Fact Sheet 1

 • There are at least two hundred breeds and variations of domestic chickens on record, most though are extinct or rare.
•There are more chickens on earth than there are people, over three billion in china alone. 
•The red Jungle fowl Gallus gallus is generally believed to be the    ancestor of the modern domesticated chicken.
• Recent evidence suggests that domestication of the chicken began in  Vietnam over 10,000 years ago.
•Chickens are the closest living relative of the tyrannosaur.
 •If you have a fear of chickens you may be Alektorophobic. 
•A chickens' heart beats at an amazing 280-315 beats a minute.
•Chickens enjoy dust bathing and become frustrated if they are prevented from doing so, such as in the close confinement          of factory farmed battery hens.
•In their natural environment Chickens are fastidiously clean and preen their feathers everyday
•Chickens are omnivores, this means they eat both vegetables and meat.   In the wild, chickens eat grain, seeds, fruit, other vegetation, and insects, they often scratch at the soil to search for seeds and insects. Chickens like girt in their diet, which helps them to digest their food.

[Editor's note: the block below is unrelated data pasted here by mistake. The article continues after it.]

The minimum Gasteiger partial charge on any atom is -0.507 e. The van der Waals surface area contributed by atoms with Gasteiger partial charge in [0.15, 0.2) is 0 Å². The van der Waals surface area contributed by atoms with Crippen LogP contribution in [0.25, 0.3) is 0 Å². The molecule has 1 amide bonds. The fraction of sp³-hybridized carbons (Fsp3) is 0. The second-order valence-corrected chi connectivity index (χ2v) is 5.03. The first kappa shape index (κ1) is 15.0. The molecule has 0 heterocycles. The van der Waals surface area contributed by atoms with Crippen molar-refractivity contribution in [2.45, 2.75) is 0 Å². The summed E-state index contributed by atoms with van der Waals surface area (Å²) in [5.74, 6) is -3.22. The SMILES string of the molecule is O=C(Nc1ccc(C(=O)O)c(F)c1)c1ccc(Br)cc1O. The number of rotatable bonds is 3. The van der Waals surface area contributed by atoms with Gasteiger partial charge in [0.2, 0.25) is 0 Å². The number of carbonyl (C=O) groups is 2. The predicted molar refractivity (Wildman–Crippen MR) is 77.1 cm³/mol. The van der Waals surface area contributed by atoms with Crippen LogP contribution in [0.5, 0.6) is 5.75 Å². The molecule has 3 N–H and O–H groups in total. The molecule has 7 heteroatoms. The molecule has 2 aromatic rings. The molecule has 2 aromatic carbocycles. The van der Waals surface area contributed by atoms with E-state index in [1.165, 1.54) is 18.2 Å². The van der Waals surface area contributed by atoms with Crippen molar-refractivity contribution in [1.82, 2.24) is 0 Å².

•In the wild Chickens may live for five to eleven years however  in the confinement of intensive farming, a meat chicken, called a broiler, generally lives only six weeks before slaughter
•Some breeds of chickens can lay coloured eggs:  Ameraucana and Araucana can lay eggs colored in shades of green or blue, depending on the breed.
•In their natural environment Chickens live together as a flock. They have a communal approach to the incubation of eggs and raising of young.
•Chickens have been depicted on postage stamps such as this one from the Faroe Islands issued 2007.